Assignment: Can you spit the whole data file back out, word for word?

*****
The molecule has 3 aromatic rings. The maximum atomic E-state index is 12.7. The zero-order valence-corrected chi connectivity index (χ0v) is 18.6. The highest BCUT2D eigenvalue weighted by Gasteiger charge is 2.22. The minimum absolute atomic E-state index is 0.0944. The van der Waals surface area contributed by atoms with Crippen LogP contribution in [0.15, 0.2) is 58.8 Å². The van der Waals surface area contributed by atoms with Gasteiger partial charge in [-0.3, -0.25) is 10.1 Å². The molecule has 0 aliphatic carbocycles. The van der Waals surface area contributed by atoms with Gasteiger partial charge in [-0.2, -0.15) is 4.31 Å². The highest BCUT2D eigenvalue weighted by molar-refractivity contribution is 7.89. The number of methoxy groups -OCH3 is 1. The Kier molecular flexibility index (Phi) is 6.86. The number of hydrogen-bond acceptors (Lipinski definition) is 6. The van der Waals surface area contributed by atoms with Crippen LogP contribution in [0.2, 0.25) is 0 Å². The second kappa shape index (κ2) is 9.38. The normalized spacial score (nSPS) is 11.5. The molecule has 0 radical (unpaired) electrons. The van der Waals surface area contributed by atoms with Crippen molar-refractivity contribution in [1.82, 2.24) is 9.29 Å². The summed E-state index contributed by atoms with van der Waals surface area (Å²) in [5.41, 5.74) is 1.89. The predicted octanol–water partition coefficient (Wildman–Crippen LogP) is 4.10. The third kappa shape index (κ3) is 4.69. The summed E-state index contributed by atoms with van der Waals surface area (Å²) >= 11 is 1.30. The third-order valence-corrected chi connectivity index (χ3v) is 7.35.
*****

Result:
The molecule has 3 aromatic rings. The maximum atomic E-state index is 12.7. The zero-order valence-corrected chi connectivity index (χ0v) is 18.6. The highest BCUT2D eigenvalue weighted by Gasteiger charge is 2.22. The minimum absolute atomic E-state index is 0.0944. The van der Waals surface area contributed by atoms with Crippen LogP contribution in [0.15, 0.2) is 58.8 Å². The van der Waals surface area contributed by atoms with Gasteiger partial charge in [-0.3, -0.25) is 10.1 Å². The molecule has 0 aliphatic carbocycles. The van der Waals surface area contributed by atoms with Gasteiger partial charge in [-0.2, -0.15) is 4.31 Å². The highest BCUT2D eigenvalue weighted by molar-refractivity contribution is 7.89. The number of methoxy groups -OCH3 is 1. The Kier molecular flexibility index (Phi) is 6.86. The number of hydrogen-bond acceptors (Lipinski definition) is 6. The van der Waals surface area contributed by atoms with Crippen LogP contribution in [0.2, 0.25) is 0 Å². The second kappa shape index (κ2) is 9.38. The normalized spacial score (nSPS) is 11.5. The molecule has 0 radical (unpaired) electrons. The van der Waals surface area contributed by atoms with Crippen molar-refractivity contribution in [1.82, 2.24) is 9.29 Å². The summed E-state index contributed by atoms with van der Waals surface area (Å²) in [5.41, 5.74) is 1.89. The predicted octanol–water partition coefficient (Wildman–Crippen LogP) is 4.10. The third kappa shape index (κ3) is 4.69. The summed E-state index contributed by atoms with van der Waals surface area (Å²) >= 11 is 1.30. The third-order valence-corrected chi connectivity index (χ3v) is 7.35.